Jim Belushi is headed to B.C. to headline a cannabis conference

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Jim Belushi


Actor-turned-cannabis farmer will "discuss the passions that spurred his entry into cannabis."

Jim Belushi will be heading north to attend the Victoria, B.C. edition of Grow Up Conference and Expo this June.

The 67-year-old actor is the founder of Belushi’s Farm — a sprawling 93 acres along the Rogue River in Oregon where Belushi spends much of his time after reportedly selling his Los Angeles mansion for about $38 million late last year.

Belushi’s current series, Growing Belushi, which airs on Discovery, brings viewers into “Jim’s world and shows the incredible effort it takes to build a legal cannabis operation,” Grow Up notes.

And Belushi has had plenty to contend with over the past year or so, from trying to get rid of weed-snacking critters to getting an impromptu visit from Guy Fieri and tweeting a snap of his topless form in a bid to bolster viewership of the series, whose second season kicked off in January.

Beyond sharing his journey to create Belushi’s Farms, the actor “will discuss the passions that spurred his entry into cannabis and the challenges he’s faced in growing and remaining nimble in an ever-changing industry,” notes a statement from the conference.

Having lost his brother John to a drug overdose in 1982 — citing Dan Aykroyd in a tweet four decades later that had John been “a pot head, he’d still be here today” — Belushi is “a passionate proponent of the plant’s beneficial properties across a spectrum of uses,” including enhancing quality of life and managing pain.

As such, he is an advocate “for patient rights and adult-use legalization while empowering craft farmers to thrive in economies of scale,” the conference reports.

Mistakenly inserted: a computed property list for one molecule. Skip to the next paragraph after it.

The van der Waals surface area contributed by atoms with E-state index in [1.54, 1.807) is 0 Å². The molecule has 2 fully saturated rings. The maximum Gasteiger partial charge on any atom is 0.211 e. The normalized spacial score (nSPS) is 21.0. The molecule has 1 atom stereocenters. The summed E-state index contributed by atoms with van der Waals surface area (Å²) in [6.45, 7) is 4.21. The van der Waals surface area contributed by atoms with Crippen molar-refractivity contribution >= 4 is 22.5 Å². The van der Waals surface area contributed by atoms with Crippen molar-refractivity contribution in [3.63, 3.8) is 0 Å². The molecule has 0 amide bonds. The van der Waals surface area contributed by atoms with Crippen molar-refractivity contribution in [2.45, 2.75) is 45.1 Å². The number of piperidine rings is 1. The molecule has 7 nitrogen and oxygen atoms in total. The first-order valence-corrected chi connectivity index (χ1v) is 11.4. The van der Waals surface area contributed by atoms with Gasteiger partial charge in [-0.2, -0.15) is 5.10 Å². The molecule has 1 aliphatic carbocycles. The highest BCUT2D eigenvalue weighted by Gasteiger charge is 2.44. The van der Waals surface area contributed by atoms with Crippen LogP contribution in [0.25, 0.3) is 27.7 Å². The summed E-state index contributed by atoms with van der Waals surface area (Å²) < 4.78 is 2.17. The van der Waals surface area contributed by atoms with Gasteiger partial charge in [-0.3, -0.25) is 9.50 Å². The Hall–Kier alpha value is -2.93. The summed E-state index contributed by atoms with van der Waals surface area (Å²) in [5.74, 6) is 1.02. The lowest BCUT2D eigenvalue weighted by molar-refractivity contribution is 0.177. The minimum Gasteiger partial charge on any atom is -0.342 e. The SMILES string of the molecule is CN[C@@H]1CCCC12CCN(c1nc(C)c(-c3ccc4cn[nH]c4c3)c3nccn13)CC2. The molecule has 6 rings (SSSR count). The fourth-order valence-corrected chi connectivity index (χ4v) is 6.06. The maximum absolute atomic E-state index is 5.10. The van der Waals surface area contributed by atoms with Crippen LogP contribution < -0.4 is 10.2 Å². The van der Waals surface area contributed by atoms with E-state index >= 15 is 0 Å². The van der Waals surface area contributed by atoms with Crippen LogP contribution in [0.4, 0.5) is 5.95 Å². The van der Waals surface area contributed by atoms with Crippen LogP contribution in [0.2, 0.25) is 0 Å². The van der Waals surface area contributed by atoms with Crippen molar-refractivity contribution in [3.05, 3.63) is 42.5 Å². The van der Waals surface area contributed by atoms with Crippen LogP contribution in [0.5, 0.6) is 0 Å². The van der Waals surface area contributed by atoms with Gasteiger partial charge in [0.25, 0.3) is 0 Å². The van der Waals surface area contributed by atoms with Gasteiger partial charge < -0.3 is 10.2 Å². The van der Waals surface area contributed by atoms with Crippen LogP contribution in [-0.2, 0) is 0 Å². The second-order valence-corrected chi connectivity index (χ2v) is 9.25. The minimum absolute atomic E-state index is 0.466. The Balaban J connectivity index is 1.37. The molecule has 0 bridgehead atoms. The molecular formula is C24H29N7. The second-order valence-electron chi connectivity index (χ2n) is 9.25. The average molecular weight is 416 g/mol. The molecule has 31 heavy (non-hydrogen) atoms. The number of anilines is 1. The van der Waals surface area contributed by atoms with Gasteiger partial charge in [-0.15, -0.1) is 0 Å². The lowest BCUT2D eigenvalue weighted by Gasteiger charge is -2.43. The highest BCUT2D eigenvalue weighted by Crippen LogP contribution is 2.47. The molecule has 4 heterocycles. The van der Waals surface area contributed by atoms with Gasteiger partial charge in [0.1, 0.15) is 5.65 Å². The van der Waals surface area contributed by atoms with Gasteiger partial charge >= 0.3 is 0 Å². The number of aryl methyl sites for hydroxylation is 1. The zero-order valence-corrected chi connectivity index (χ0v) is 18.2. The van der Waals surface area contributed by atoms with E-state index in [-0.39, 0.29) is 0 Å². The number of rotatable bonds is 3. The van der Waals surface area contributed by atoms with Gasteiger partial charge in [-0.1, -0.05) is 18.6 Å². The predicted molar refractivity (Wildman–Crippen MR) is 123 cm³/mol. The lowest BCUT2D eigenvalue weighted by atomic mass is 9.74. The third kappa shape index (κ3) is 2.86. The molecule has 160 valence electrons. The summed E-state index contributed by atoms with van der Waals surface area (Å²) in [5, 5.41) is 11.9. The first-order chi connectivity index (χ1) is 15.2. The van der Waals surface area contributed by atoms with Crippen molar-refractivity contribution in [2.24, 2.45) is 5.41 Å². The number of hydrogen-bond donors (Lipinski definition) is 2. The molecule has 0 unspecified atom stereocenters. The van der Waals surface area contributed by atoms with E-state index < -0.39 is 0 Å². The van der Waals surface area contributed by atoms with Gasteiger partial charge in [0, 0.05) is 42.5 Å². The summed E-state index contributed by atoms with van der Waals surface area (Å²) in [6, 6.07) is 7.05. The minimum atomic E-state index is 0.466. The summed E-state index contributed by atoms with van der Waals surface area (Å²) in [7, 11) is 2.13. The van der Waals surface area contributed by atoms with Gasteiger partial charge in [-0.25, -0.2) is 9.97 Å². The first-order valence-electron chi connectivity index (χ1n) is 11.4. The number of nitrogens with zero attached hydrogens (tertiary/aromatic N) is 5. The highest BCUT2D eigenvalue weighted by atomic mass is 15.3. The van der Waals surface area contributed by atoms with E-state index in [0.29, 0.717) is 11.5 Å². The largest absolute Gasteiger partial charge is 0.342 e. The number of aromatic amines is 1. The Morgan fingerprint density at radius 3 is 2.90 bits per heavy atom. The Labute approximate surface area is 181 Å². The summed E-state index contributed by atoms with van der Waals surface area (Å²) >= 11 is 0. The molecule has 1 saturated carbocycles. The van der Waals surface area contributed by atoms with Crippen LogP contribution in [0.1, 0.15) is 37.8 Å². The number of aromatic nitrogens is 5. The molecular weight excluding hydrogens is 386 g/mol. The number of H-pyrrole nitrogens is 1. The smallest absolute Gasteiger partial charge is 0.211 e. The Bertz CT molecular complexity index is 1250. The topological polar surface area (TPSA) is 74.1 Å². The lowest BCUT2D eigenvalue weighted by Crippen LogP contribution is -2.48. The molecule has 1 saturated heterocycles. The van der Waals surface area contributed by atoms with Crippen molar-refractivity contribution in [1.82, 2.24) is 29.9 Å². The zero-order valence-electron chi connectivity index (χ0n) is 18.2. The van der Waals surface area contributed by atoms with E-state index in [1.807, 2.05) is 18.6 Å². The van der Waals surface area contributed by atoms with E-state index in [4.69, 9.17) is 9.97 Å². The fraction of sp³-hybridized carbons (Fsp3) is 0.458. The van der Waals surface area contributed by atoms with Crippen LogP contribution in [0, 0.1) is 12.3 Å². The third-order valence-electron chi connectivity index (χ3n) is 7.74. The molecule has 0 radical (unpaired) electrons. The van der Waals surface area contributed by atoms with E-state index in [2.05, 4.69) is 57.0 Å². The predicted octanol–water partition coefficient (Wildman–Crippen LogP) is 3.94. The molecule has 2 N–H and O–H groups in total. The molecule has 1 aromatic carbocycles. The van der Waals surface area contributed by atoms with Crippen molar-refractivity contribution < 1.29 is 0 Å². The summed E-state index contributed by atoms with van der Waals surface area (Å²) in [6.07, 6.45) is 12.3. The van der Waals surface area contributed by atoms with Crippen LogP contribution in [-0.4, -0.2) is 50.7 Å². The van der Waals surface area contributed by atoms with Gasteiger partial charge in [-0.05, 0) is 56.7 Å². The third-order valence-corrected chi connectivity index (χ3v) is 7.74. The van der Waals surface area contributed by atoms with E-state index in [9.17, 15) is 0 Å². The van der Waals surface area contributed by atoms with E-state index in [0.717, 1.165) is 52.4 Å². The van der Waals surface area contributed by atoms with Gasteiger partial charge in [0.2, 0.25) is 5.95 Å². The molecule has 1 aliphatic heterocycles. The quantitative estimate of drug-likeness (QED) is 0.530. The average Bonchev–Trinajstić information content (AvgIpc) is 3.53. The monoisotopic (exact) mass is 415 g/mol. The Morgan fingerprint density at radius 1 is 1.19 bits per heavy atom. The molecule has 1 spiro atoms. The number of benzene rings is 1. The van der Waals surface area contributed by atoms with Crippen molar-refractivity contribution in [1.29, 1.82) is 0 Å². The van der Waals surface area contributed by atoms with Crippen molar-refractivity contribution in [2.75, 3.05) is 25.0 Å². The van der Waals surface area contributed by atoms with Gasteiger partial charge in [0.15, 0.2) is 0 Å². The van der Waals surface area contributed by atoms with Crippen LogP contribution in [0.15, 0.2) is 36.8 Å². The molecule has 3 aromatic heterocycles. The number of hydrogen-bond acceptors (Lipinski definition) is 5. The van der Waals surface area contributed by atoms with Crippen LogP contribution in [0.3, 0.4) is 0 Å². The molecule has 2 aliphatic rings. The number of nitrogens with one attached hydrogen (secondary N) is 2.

Belushi is also working with scientists and the Oregon Liquor and Cannabis Commission and Portland City Council to create an opioid trade program where people, including veterans, can access “a place for healing for low to no cost.” Additionally, he sits on the board of the Last Prisoner Project, a non-profit organization dedicated to cannabis criminal justice reform.

Set for June 20-22, the conference and expo offer attendees more than 100 speakers, expert panels, workshops and interactive demonstrations.

There will also be The Psychedelic Summit. “Experts in psychedelics will cover intellectual property, inspection, quality control and distribution, with the panel looking ahead to a legal, regulated future for psychedelics,” notes the conference statement.

This year marks the first time that the conference, which is usually held in Niagara Falls, is heading to the west coast.

“With a rich cannabis history and culture in the west, it is a natural hub to host top experts to gather, learn, network and discuss how the industry moves forward,” conference president Randy Rowe says in the statement.

Organizers expect the event to attract 3,000-plus industry experts, businesses and professionals.

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